Safe Home review: Australian mini-series targets family violence

Aisha Dee in Safe Home

Safe Home takes you into the world of violence and abuse in family relationships. In four episodes, there are several examples of the kinds of issues faced by people in violent situations. None of the stories are finished. It’s a sampler, a series of vignettes, intended to show you that violence can happen to anyone at any time.

Safe Home stars an excellent Aisha Dee. She’s been working in a law office as a communications officer. It’s not a good environment for women there. She changes jobs and goes to work for a domestic violence shelter. The shelter is in danger of losing funding. Phoebe’s job will be to make the need known and convince the government to keep funding the work.

Virginia Gay in Safe Home
Eve is the boss
Mabel Li in Safe Home
Jenny is the lawyer

Phoebe (Aisha Dee) works with the shelter CEO, Eve (Virginia Gay), and one of the lawyers who help people get protection orders, Jenny (Mabel Li).

While Phoebe was still working in the law office, she had a romance with Julian (Thomas Cocquerel). He was married to Grace (Antonia Prebble). In the first couple of episodes Antonia Prebble was hardly on the screen. I began to wonder why an actress of her caliber was even in this mini-series. We find out before the end in a dramatic way.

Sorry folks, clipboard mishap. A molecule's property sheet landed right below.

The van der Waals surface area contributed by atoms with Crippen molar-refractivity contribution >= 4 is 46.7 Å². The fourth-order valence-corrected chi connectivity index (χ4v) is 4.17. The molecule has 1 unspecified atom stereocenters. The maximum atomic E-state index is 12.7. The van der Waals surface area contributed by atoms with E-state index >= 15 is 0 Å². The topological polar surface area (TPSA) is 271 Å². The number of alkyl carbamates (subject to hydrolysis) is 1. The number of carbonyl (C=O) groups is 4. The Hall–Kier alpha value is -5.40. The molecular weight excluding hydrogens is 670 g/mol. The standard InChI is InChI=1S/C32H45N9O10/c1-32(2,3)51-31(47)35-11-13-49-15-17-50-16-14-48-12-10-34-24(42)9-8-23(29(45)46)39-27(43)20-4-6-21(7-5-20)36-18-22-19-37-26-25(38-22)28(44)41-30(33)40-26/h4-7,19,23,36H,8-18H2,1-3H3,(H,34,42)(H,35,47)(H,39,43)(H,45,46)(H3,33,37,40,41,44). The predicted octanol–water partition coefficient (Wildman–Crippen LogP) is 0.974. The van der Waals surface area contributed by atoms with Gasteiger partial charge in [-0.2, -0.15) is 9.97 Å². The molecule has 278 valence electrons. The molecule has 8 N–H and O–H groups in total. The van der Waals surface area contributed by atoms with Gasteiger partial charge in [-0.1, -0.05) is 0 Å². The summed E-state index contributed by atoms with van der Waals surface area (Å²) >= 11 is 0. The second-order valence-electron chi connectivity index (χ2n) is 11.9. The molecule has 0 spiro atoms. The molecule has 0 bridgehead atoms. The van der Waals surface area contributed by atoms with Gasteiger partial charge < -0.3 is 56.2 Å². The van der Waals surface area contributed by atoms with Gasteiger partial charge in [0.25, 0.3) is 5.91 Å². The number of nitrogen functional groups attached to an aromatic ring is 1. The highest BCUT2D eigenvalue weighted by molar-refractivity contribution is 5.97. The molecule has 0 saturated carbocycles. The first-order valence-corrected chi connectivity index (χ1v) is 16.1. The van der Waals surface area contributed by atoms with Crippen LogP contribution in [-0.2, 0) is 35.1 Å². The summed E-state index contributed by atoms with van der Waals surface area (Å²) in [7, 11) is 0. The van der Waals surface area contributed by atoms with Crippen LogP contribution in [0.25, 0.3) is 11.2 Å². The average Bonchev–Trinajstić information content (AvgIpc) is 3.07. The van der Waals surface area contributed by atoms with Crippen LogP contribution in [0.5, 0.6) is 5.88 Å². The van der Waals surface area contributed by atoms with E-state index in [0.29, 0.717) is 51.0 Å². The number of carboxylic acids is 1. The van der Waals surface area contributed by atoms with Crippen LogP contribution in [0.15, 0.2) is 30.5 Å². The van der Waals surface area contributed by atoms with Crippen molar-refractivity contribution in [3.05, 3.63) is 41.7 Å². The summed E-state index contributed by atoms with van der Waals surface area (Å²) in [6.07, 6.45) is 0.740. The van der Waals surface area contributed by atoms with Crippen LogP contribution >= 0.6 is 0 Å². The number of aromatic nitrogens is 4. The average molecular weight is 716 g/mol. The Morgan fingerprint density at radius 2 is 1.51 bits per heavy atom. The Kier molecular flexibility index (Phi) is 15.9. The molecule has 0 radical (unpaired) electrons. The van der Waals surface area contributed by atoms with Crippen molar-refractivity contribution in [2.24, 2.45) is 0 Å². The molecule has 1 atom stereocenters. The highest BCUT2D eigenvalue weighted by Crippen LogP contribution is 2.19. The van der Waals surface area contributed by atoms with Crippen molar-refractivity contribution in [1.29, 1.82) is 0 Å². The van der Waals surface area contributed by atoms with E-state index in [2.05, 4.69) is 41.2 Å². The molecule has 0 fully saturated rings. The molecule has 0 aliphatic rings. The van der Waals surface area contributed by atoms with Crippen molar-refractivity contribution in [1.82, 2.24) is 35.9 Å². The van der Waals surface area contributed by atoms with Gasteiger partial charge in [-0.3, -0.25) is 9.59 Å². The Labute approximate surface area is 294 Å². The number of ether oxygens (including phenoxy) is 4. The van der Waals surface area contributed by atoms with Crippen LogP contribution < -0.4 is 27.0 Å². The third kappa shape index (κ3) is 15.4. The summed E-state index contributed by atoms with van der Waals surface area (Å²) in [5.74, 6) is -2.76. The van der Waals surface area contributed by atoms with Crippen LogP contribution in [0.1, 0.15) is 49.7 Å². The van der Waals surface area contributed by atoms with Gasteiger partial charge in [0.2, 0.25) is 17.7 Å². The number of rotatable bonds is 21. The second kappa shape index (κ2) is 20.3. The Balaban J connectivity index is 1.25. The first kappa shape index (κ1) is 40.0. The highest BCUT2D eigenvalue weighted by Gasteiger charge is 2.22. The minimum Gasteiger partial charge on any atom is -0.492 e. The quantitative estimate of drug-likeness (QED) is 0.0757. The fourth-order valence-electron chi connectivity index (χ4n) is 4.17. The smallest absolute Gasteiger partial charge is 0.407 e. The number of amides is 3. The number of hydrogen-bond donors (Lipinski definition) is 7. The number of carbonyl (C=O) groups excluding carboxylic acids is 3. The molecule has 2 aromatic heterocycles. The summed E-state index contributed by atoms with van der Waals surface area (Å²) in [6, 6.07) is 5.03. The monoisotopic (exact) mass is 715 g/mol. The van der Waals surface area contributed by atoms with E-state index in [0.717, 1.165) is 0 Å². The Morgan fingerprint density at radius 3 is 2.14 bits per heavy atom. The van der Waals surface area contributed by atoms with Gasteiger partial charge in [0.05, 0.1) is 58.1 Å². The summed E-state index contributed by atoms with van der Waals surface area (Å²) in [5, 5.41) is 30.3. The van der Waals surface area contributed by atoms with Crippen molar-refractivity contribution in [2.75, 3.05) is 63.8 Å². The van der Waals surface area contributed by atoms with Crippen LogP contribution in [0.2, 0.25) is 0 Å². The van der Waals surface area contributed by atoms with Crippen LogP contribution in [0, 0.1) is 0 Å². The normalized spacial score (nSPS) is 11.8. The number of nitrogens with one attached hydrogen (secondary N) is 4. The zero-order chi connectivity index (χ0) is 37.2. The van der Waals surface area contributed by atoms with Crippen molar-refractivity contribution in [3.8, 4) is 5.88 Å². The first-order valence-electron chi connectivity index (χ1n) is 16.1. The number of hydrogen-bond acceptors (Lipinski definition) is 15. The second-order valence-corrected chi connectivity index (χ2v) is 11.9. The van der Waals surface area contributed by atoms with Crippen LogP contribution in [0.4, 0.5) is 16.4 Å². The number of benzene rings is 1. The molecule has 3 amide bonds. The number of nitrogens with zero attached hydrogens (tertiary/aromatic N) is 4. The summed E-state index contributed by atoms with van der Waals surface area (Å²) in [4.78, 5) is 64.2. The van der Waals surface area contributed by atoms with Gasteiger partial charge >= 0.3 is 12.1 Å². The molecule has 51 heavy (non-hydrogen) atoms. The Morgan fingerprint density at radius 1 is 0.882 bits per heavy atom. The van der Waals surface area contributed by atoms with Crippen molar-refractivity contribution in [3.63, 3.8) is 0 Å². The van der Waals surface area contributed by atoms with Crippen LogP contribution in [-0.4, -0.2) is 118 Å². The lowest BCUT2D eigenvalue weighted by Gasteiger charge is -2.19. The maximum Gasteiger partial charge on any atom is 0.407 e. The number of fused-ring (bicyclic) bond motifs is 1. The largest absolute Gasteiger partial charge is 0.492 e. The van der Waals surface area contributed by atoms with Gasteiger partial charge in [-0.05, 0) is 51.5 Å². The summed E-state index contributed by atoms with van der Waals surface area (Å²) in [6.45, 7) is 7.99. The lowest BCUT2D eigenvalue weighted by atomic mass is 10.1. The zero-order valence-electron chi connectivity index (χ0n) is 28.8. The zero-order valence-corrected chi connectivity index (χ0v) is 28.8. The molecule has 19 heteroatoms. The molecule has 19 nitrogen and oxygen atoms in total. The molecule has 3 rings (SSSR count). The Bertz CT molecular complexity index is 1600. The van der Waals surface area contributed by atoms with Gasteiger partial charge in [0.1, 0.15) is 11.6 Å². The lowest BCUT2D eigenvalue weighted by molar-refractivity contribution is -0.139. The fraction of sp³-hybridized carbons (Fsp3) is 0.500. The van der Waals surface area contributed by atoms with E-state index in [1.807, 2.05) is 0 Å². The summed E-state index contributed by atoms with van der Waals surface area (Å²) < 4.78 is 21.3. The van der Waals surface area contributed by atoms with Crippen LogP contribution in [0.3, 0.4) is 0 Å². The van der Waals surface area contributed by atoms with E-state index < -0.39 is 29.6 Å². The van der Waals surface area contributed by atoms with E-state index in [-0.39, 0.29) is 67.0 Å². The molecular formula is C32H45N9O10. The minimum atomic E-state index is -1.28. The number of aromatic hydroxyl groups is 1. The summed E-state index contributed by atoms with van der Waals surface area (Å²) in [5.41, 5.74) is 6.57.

Katlyn Wong in Safe Home
Tegan Stimson in Safe Home
Janet Andrewartha in Safe Home

Here’s a sample of the women they helped at the center. Cherry (Katlyn Wong) spoke only Mandarin. She had two children. Her husband Kelvin (Yuchen Wang) was her abuser. Ry (Tegan Stimson) was very young. She was physically abused by her mother and emotionally abused by her boss (Nicholas Burton). Diana (Janet Andrewartha) was a grandmother. Her husband Jon (Mark Mitchinson) was her abuser.

The women were hampered by lack of English, lack of money, lack of transportation, lack of a place to stay. The system was designed to protect and believe the men involved over the women. When Phoebe commented to Jenny that the system was broken, her answer was, “The system works as it was designed.”

Phoebe and the others at the center got very emotionally involved in their cases. Phoebe was dealing with her problematic romance with Julian, too. I found the emotional reactions of the various women working on the cases to be a bit much. You’d think they’d develop a thick skin but they burned out fast and there were as many tears among the women at the center as there were among the women they were striving to serve.

The story was told in nonlinear ways, with flashes of past violence and glimpses of future situations. It was a kind of shorthand way to share the types of problems facing the women and tempt you to continue with suggestive hints of something bad coming to Phoebe.

The messages were simple. It’s hard to spot an abuser at first. It’s not easy to leave an abuser. Anyone can be caught in an abusive situation no matter their station in life.

The series, now on Hulu, is all women behind the scenes. It was directed by Stevie Cruz-Martin and created by Anna Barnes with an all-women writers room.

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